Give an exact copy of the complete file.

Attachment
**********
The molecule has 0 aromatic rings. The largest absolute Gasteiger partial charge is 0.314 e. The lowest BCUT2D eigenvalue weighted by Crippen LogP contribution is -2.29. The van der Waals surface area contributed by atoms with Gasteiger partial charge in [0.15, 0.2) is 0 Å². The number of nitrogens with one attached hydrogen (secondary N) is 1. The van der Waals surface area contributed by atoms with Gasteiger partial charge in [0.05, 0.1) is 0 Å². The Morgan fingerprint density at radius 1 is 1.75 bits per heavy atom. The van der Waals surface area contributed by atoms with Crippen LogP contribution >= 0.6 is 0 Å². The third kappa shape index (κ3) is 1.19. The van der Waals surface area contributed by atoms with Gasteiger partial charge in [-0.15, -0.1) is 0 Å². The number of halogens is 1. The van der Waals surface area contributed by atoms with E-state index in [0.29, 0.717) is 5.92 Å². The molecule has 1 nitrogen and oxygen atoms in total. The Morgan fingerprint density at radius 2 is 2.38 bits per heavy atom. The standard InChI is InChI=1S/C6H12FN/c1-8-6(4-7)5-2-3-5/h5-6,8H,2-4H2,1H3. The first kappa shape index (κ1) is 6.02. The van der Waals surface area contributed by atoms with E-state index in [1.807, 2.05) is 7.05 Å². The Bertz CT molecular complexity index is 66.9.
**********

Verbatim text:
The molecule has 0 aromatic rings. The largest absolute Gasteiger partial charge is 0.314 e. The lowest BCUT2D eigenvalue weighted by Crippen LogP contribution is -2.29. The van der Waals surface area contributed by atoms with Gasteiger partial charge in [0.15, 0.2) is 0 Å². The number of nitrogens with one attached hydrogen (secondary N) is 1. The van der Waals surface area contributed by atoms with Gasteiger partial charge in [0.05, 0.1) is 0 Å². The Morgan fingerprint density at radius 1 is 1.75 bits per heavy atom. The van der Waals surface area contributed by atoms with Crippen LogP contribution >= 0.6 is 0 Å². The third kappa shape index (κ3) is 1.19. The van der Waals surface area contributed by atoms with Gasteiger partial charge in [-0.15, -0.1) is 0 Å². The number of halogens is 1. The van der Waals surface area contributed by atoms with E-state index in [0.29, 0.717) is 5.92 Å². The molecule has 1 nitrogen and oxygen atoms in total. The Morgan fingerprint density at radius 2 is 2.38 bits per heavy atom. The standard InChI is InChI=1S/C6H12FN/c1-8-6(4-7)5-2-3-5/h5-6,8H,2-4H2,1H3. The first kappa shape index (κ1) is 6.02. The van der Waals surface area contributed by atoms with E-state index in [1.807, 2.05) is 7.05 Å². The Bertz CT molecular complexity index is 66.9.